Transitional cell epithelium lines the urinary tract from the renal pelvis to the ureter, urinary bladder, and the proximal two-thirds of the urethra. Cancers can occur at any point: 90% of malignancies develop in the bladder, 8% in the renal pelvis, and 2% in the ureter or urethra. Bladder cancer is the fourth most common cancer in men and the thirteenth in women, with an estimated 72,570 new cases and 15,210 deaths in the United States predicted for the year 2013. The almost 5:1 ratio of incidence to mortality reflects the higher frequency of the less lethal superficial variants compared to the more lethal invasive and metastatic variants. The incidence is roughly four times higher in men than in women and twofold higher in white men than in black men, with a median age of 65 years.
Once diagnosed, urothelial tumors exhibit polychronotropism, which is the tendency to recur over time in new locations in the urothelial tract. As long as urothelium is present, continuous monitoring is required.
Cigarette smoking is believed to contribute to up to 50% of urothelial cancers in men and nearly 40% in women. The risk of developing a urothelial cancer in male smokers is increased two- to fourfold relative to nonsmokers and continues for 10 years or longer after cessation. Other implicated agents include aniline dyes, the drugs phenacetin and chlornaphazine, and external beam radiation. Chronic cyclophosphamide exposure also increases risk, whereas vitamin A supplements appear to be protective. Exposure to Schistosoma haematobium, a parasite found in many developing countries, is associated with an increase in both squamous and transitional cell carcinomas of the bladder.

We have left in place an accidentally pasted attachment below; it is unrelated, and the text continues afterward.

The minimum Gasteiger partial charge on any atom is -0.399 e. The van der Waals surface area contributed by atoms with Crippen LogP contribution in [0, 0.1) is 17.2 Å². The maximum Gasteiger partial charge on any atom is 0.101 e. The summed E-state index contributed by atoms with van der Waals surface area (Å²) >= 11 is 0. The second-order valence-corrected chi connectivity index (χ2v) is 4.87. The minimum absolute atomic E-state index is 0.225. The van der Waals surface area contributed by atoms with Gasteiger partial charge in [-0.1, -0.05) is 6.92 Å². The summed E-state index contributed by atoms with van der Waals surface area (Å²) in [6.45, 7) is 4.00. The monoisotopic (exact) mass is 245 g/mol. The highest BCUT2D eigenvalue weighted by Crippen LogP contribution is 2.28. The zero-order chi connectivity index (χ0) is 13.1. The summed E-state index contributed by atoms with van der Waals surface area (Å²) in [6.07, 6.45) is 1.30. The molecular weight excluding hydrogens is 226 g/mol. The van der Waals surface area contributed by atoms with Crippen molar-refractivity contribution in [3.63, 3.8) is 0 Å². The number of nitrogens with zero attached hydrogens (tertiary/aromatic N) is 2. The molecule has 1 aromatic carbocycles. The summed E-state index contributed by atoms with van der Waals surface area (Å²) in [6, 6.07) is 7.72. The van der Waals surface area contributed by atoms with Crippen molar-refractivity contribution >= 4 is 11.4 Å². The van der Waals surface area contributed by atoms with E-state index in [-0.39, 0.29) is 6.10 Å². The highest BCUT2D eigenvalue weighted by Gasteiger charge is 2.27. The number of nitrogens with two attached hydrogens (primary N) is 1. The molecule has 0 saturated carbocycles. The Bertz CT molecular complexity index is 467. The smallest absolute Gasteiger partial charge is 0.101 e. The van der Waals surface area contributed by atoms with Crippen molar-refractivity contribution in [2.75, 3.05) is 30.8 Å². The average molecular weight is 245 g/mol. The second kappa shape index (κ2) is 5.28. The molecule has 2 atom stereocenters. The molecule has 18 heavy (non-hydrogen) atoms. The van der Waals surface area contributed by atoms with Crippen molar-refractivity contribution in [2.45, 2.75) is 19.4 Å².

Clinical subtypes are grouped into three categories: 75% are superficial, 20% invade muscle, and 5% are metastatic at presentation. Staging of the tumor within the bladder is based on the pattern of growth and depth of invasion. The revised tumor, node, metastasis (TNM) staging system is illustrated in Fig. 43-1. About half of invasive tumors presented originally as superficial lesions that later progressed. Tumors are also rated by grade. Low-grade (highly differentiated) tumors rarely progress to a higher stage, whereas high-grade tumors do.
Bladder staging. TNM, tumor, node, metastasis.
More than 95% of urothelial tumors in the United States are transitional cell in origin. Pure squamous cancers with keratinization constitute 3%, adenocarcinomas 2%, and small cell tumors (often with paraneoplastic syndromes) <1%. Adenocarcinomas develop primarily in the urachal remnant in the dome of the bladder or in the periurethral tissues. Paragangliomas, lymphomas, and melanomas are rare. Of the transitional cell tumors, low-grade papillary lesions that grow on a central stalk are most common. These tumors are very friable, have a tendency to bleed, and have a high risk for recurrence, yet they rarely progress to the more lethal invasive variety. In contrast, carcinoma in situ (CIS) is a high-grade tumor that is considered a precursor of the more lethal muscle-invasive disease.
The multicentric nature of the disease and high recurrence suggests a field effect in the urothelium that results in a predisposition to develop cancer. Molecular genetic analyses suggest that the superficial and invasive lesions develop along distinct molecular pathways. Low-grade noninvasive papillary tumors harbor constitutive activation of the receptor tyrosine ...